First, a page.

July 2021: Seogi Kang

On recovering changes of water head from satellite ground deformation data

Seogi Kang



Population growth and climate change in 21 century increase the demand for groundwater threatening the sustainability of groundwater resources. Therefore, there is an urgent need to understand the groundwater system. Major drivers of the system are the spatial and temporal changes of the water head, and therefore obtaining these changes is an essential task. Although head data can be measured from water wells (e.g. monitoring, irrigation), the spatial coverage and density of the wells are often poor resulting in a large data gap between the wells. The ground deformation signals, which can be measured from satellites (e.g. Sentinel), contain information about the changes of the head providing great potential to fill in this data gap. Working on the ground deformation data and head data acquired at the Central Valley of California, which is one of the most productive farmland in the world resulting in a large amount of water demand, I present a developed methodology that can 1) simulate the deformation signals from given head data and other aquifer parameters and 2) invert the observed deformation signals to estimate head data and other aquifer parameters.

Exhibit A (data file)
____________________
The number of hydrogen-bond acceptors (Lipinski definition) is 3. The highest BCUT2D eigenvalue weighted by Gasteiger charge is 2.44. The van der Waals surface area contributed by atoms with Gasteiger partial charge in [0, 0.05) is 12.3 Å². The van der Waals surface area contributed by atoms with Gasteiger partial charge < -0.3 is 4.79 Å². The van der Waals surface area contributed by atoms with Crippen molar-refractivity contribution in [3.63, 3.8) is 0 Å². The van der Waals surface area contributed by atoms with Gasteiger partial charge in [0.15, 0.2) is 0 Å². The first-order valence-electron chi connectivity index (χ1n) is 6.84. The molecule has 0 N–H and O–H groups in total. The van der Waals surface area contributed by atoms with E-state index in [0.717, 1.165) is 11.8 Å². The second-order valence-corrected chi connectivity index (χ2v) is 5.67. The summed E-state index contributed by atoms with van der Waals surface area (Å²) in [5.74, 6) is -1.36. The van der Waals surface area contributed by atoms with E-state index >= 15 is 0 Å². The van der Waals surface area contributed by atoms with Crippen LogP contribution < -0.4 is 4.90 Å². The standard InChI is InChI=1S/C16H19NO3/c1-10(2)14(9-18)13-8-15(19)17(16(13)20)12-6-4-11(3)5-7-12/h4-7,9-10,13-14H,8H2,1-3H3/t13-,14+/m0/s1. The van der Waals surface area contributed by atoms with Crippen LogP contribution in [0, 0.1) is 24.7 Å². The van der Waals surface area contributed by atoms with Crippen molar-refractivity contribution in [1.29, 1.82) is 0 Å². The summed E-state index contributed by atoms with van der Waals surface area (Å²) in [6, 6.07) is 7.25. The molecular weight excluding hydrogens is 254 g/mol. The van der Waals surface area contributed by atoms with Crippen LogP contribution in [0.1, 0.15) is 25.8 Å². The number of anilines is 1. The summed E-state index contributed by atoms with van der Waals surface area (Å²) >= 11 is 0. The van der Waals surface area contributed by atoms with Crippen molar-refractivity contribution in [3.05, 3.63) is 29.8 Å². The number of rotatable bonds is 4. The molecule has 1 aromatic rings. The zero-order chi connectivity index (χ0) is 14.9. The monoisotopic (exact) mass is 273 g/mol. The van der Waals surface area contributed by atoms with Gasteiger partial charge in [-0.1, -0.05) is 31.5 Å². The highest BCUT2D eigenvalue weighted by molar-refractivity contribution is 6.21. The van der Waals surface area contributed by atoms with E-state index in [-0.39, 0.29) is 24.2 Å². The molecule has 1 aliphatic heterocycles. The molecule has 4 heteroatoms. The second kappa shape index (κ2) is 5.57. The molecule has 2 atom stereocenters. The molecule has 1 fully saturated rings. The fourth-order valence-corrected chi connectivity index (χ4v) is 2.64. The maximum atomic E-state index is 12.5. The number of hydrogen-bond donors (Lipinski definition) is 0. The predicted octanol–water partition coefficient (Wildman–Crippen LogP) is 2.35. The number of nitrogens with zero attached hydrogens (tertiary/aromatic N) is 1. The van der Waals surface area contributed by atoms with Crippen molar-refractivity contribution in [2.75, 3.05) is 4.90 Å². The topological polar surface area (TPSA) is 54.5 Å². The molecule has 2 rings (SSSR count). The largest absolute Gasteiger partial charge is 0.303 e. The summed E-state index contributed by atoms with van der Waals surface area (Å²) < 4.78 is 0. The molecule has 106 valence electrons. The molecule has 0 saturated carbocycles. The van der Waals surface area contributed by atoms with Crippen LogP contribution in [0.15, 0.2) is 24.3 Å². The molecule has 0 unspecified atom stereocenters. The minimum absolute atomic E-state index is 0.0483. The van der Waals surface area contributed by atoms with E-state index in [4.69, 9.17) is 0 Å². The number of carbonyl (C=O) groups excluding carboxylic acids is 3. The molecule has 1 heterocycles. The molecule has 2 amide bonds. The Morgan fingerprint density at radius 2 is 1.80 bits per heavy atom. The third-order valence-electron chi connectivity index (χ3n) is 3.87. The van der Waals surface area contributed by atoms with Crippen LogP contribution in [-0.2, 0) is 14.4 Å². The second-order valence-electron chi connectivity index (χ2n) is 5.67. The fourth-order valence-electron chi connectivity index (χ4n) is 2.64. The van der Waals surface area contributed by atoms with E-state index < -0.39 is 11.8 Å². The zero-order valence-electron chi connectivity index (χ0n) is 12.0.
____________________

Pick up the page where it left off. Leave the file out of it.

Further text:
Seogi completed his PhD in Geophysics at the University of British Columbia, Canada, in 2018. His thesis work focused on computational electromagnetics and its application to mining problems. Currently, he is a Postdoctoral Researcher in the Geophysics Department at Stanford. His research focus is on advancing the use of airborne electromagnetic and other remote sensing methods for groundwater management and groundwater science. He continues to contribute to the development of open source software, SimPEG, and educational resources, GeoSci.xyz, for geophysics.